The following was published by Na Liu of Scotia Capital yesterday.
China Commodities Weekly for the Week of January 25 - January 29, 2010
■ Last week, China’s urea and DAP prices were up; coal and oil products prices
were flat; and base metals, iron ore, steel, grains, and potash prices were
Macro – When China Begins
More Tightening News
■ More monetary
tightening news has surfaced so far this week. First, China implemented a
planned increase in the required reserve for some banks on Tuesday (50 bp for
those banks whose loan growth has been deemed too high). Secondly, the 21st
Century Business Herald said that Chinese banks extended a whopping RMB1.45
trillion in new loans during the first 19 days of the year. Now, Chinese banks
are required to report loan addition on a daily basis to authorities. Thirdly,
according to the Securities Times, commercial banks that had made large amounts
of loans this month were being instructed not only to halt new lending but also
to recall some already issued loans as soon as possible. The newspaper further
said the recall means that the new loan total for January will fall well below
market expectations, despite a burst of lending in the first three weeks of the
■ We understand that the impact of the loan restriction has been felt by
small business, property developers, private home buyers, and some importers
who need to open a Letter of Credit.
Local Investment Vehicles
■ Separately, the China Securities Journal, an official newspaper, said
that local governments, through their investment vehicles, had borrowed RMB3.8
trillion last year, about 40% of all new loans in 2009. This is why central
bank governor Zhou Xiaochuan has warned about risks in the buildup of local
government debt. We understand that a lot of local infrastructure construction started
last year was initiated by investment vehicles established by local governments
with land rights as collateral (like the offbalance sheet special-purpose
vehicles established by Western banks before the financial crisis). If the
commercial banks cut the lending to local investment vehicles, local
construction might be delayed.
When China Starts to
■ Many investors have asked us what the impact of the recent tightening
efforts by the Chinese government on the raw materials sectors would be. To
answer the question, we looked back to the market’s behaviour when China started
its last tightening cycle. Back on September 21, 2003, China hiked the reserve
ratio for the first time in the last decade (see Exhibit 1 on the first page).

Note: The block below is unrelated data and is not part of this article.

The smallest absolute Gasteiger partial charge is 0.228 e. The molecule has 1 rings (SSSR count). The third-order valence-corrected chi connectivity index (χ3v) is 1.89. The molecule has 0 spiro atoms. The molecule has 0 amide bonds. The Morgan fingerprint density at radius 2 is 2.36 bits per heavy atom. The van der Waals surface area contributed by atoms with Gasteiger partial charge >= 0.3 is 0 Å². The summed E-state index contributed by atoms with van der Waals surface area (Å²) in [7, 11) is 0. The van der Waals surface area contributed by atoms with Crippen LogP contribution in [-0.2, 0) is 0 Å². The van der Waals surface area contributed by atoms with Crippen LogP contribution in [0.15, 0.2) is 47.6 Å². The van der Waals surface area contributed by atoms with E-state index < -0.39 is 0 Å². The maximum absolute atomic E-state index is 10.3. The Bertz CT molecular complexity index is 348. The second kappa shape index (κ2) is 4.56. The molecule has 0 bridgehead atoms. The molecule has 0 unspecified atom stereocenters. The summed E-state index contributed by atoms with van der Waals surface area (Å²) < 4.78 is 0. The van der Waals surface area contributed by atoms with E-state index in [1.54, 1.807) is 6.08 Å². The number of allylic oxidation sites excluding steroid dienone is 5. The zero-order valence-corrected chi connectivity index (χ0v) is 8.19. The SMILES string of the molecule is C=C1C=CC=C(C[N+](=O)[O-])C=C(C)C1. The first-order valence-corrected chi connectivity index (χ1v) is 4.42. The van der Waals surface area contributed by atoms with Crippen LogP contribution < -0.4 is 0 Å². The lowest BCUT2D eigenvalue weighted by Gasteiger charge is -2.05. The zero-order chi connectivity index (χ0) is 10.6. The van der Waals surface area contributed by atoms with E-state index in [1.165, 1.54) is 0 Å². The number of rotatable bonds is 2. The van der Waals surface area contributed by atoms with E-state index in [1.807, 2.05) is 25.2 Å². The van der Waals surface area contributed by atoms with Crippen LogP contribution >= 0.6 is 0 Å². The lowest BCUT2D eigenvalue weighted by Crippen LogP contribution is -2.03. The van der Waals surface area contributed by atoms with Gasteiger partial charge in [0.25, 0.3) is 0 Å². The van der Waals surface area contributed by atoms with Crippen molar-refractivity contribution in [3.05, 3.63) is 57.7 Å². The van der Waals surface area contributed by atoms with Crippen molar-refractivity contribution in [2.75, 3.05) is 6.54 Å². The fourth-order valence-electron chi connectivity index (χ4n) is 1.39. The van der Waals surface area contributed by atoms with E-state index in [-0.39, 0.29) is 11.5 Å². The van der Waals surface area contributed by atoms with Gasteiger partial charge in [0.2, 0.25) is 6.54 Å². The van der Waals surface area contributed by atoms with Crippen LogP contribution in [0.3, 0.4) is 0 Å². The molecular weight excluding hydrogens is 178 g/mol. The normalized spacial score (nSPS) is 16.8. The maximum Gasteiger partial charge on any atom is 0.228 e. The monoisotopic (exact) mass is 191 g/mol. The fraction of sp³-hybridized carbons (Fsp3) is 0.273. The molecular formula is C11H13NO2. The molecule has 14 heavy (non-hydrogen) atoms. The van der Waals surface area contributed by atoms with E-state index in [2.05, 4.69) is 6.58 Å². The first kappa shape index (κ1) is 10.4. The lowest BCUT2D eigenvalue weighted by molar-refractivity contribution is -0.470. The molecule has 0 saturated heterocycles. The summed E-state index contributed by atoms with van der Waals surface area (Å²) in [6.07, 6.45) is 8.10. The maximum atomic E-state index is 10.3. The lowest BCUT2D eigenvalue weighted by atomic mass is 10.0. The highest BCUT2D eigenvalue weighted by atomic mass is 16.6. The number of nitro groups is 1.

The market ignored the signal, and market reaction was very muted. Commodities
and stocks continued to rally to new highs, and new loan growth was very strong
in the beginning months of 2004. And then in March, the Chinese government
began to tell the banks to quantitatively curb loan growth, and on April 25,
2004, the central banks announced the second hike of the reserve ratio. This time,
the commodities markets and local Chinese stock markets did not take it lightly
and suffered a very severe pullback. But eventually, this severe pullback was proved
to be a buying opportunity for the multiple-year bull markets that ensued.
■ Based on the experience in 2003 and 2004, the question for investors
today is whether the recent tightening (and the market reaction towards it)
bears more resemblance to tightening in September 2003 or March-April 2004. The
experience of China’s last tightening cycles taught us a simple lesson: if the
market ignores the initial tightening, it will trigger another tightening that
could not be ignored any more; if the market takes the initial tightening
seriously, eventually it should prove to be a good buying opportunity.
■ And this is why we wrote last week: “our near-term investment strategy
is: if the pullback last week, triggered by policy fears, continues and becomes
more meaningful, and if the Chinese commodities imports moderated in the rest
of the winter, we would aggressively buy the dip and load up for a strong
spring rally; on the contrary, if the pullback proved to be just a blip and the
raw material sectors continue to rally to new highs during the rest of the winter,
and if the Chinese imports continue to swell, we will sell some winning
positions in early spring to bring raw materials positions to ‘market weight’
■ If the market continues to correct before the
Spring Festival, the market reaction to the ongoing tightening will likely bear
more resemblance to April 2004 rather than September 2003. This is why we
believe it will eventually become a good buying opportunity for a spring rally.
Investors have to bear in mind that China is fighting against a “good”
problem: its economy is rebounding too quickly and liquidity is too ample. This